Wednesday, October 23, 2013

Being Italian... And Knowing Where To Pee

In 1969, I began working summers at a day camp called Camp Kiwi, named for the flightless bird of New Zealand. A peculiar name for a camp in the City of New York. And more peculiar still given the fact that the camp served children with disabilities.

Camp Kiwi ran for two months each year. I got paid a whopping $100 for the entire first summer. And I loved it. It also helped that, in addition to my getting a summer job, The Kid Brother had a summer camp. Our second summer at "camp," The Kid Brother's head counselor was Josephine. She was amazing. He — well, we all — adored her.

CAMP KIWI VISITING DAY, SUMMER '72.
JOSEPHINE IS SECOND FROM RIGHT. (I'M THE LONG-HAIRED STICK FIGURE.)

For me, at first, Josephine was exotic. She was from Sicily and arrived in Brooklyn with some of her extended family when she was 12. She was six years my senior and already well-educated, with her first of several degrees in psychology. She remained very Italian... more specifically, very Sicilian. She drove a little white Lancia with rear doors that opened backwards. The car didn't survive another year, but oh how I loved it. Within a year or so, Josephine and I were the best of friends. She opened my eyes to so much more of the world. We remained exceptionally close for years and then our lives went in different directions for a while. We re-connected only to lose touch again. Josephine is always hard to find. Unlisted phone numbers. Moving to new homes — New York to Italy and back and gone again. As you know, I too can be challenging to keep track of. But, she found me online several weeks ago and it's been a joy to be re-connected. She's back in Sicily. So, we're both living on the Southern Mediterranean (unfortunately, too far to swim).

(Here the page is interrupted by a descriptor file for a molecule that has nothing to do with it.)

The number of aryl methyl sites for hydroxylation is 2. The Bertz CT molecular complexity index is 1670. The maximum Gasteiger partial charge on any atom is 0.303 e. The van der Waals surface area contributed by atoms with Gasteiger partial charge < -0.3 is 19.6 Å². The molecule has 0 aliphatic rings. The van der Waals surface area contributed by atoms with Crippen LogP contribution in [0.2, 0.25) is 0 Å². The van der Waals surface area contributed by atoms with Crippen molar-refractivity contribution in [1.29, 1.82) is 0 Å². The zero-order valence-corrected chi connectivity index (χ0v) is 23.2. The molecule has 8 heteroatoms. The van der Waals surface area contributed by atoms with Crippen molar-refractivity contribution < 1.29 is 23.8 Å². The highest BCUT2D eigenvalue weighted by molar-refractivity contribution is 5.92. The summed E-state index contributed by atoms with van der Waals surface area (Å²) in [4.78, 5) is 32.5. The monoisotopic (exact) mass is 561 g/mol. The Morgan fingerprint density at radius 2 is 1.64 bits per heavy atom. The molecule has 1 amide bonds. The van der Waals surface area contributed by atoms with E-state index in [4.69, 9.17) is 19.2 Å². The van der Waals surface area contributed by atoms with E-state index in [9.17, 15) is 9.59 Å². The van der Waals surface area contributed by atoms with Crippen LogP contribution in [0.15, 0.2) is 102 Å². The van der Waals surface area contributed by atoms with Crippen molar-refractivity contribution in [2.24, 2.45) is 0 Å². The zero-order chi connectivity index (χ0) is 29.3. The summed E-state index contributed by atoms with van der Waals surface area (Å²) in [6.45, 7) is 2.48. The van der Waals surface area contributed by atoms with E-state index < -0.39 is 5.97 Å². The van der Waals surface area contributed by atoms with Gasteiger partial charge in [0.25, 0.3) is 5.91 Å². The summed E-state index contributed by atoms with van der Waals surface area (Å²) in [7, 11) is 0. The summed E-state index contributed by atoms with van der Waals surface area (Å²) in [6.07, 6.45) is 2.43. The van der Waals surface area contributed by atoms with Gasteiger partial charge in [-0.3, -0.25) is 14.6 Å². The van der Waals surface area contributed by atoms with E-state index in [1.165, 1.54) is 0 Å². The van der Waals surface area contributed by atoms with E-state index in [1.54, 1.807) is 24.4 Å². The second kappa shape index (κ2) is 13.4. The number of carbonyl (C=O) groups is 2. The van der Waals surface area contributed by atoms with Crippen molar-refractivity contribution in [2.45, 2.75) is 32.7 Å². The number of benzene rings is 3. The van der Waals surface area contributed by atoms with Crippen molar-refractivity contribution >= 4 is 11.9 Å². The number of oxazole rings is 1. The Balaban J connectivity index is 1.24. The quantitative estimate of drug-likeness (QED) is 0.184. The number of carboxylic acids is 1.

BEING ITALIAN:  ON JOSEPHINE'S TERRACE IN CARRARA, ITALY,
AFTER MY SKINNY BUTT TORE THROUGH THE OLD CANVAS CHAIR AND HIT THE TILE FLOOR.

In addition to being a clinical psychologist, Josephine partnered with her sister, an architect, exporting Italian marble to the United States. Her family had a house not far from our apartment in Brooklyn. I spent a lot of time there. Since she would spend some months each year in Carrara, Italy, tending to the marble business, I would spend time there, too. I loved it and them so much, I tried to transform myself into an Italian.

AT PINOCCHIO PARK IN THE TOWN OF COLLODI, 1976.
WE LOOK LIKE CARTOONS!

Josephine is currently renovating a house in Sicily that was built in 1700. It was used as a jail in the mid-20th-century. She told me she's thinking of leaving the iron bars in place on her sister's door and window. (Don't tell her sister.) San Geraldo and I are hoping to get there for a visit one of these days.

JOSEPHINE'S ACCOUNTANT DROVE US UP TO THE QUARRIES IN A TINY FIAT.
HE DROVE LIKE AN ITALIAN.  SO, WE NEARLY WENT OVER THE EDGE SEVERAL TIMES.
SHE GOT OUT AND CLIMBED/CRAWLED (I PRETENDED TO NOT BE TERRIFIED IN THE CAR).
AS FAR AS THE CAR COULD CLIMB.
AMAZING.  WHERE MICHELANGELO GOT HIS MARBLE.

True Confessions
The first time I ever saw a bidet was in Josephine's apartment in Carrara. I was 19 years old. I went to use the bathroom and there it sat next to the toilet. I had to pee. I thought it was a urinal. I peed. When I couldn't figure out how to flush the thing, I realized it probably wasn't a urinal. I thought maybe it was a foot bath. Then I decided it was a special tub for washing fine underwear. (I have no idea why...) I did my best to clean it.